By Brian Scott Lipton


Can asking one of the world’s greatest female opera singers to play a self-absorbed, tempestuous opera singer who refers to herself as “the Diva” really be considered casting against type? Anyone who has had personal dealings with the American superstar Renee Fleming knows the answer is yes, which makes her fine Broadway debut in Tony Award winner Joe DiPietro’s featherweight comedy “Living on Love” (an update of Garson Kanin’s little-known comedy “Peccadillo), now at the Longacre Theatre, seem all the more accomplished.

Under Kathleen Marshall’s savvy direction, and costumed beautifully by Michael Krass, Fleming has likely borrowed some mannerisms from her less-down-to-earth opera contemporaries (and some line readings, I think, from Joan Collins in “Dynasty”) to help create a believable portrait of Raquel De Angelis, a middle-aged opera singer who knows her best years may be behind her – even if she still sings gloriously (as is evidenced many times throughout the two-act show when Fleming trills in her still-thrilling soprano).

Raquel isn’t just fighting for her career, but for the survival of her 30-year marriage to the vain and temperamental conductor, “Maestro” Vito De Angelis (played with consummate bravado by a pajama-clad Douglas Sills.) With the couple’s finances in shambles, Vito has agreed to write his autobiography, but his unwillingness to actually work on the book has cost him a half-dozen ghostwriters, including Truman Capote and J.D. Salinger. (Oh, by the way, we’re in 1957).

And his latest collaborator, Robert Sansom (a remarkably game Jerry O’Connell), has quickly become fed up with Vito, especially since he’s really a priggish novelist who only took the job to get close to Raquel. Robert gets his wish – and far more than he bargained for – after publishing house assistant editor Iris Peabody (a strikingly funny Anna Chlumsky) comes to the De Angelis’ stunning penthouse (beautifully designed by Derek McLane) to get the advance money back from Vito.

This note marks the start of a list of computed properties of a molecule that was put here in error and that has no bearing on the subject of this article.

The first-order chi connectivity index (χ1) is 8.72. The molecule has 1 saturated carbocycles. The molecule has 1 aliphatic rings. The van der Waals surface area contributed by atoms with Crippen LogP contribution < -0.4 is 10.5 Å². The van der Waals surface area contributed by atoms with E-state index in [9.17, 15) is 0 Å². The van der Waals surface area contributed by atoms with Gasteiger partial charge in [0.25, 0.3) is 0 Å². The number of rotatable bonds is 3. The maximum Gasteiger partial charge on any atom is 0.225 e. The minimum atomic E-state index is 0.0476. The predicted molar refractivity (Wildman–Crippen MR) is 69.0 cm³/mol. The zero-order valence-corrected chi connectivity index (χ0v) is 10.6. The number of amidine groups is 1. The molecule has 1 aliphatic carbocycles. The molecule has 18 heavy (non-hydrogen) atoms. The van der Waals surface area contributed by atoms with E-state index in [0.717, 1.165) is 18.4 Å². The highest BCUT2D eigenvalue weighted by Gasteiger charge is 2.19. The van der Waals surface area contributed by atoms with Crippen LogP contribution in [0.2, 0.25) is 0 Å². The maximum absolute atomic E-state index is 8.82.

Soon, Iris is working with – and being wooed – by the slimily seductive Vito, and Raquel has hired the moon-faced, starry-eyed Robert to not only co-author her own autobiography, but to help make Vito jealous (which includes persuading Robert to take off his shirt and smear his bare chest with olive oil). Of course, the answer to the ultimate question of who will end up with whom is really never in doubt.

DiPietro’s script, which mixes soigné sophistication and silly slapstick, is entertaining enough, especially for those with some knowledge of the opera world. But it also has the same amount of empty calories as the champagne flowing on stage. Indeed, the most nutritious part of this meal is provided by the pair’s fawning servants, Eric and Bruce (the equally remarkable Scott Robertson and Blake Hammond), who have a secret to share and a lesson to teach.

Still, Fleming’s fans — who may never get to see their idol this close-up again – will likely eat every morsel up, and the rest of us will be satisfied by the copious ham on wry on stage. I wouldn’t make plays like “Living on Love” a steady diet, but you could dine on far worse tripe for one night.

The Longacre Theatre. 220 W. 48th Street. Running time:  2 hours

*Photos: Joan Marcus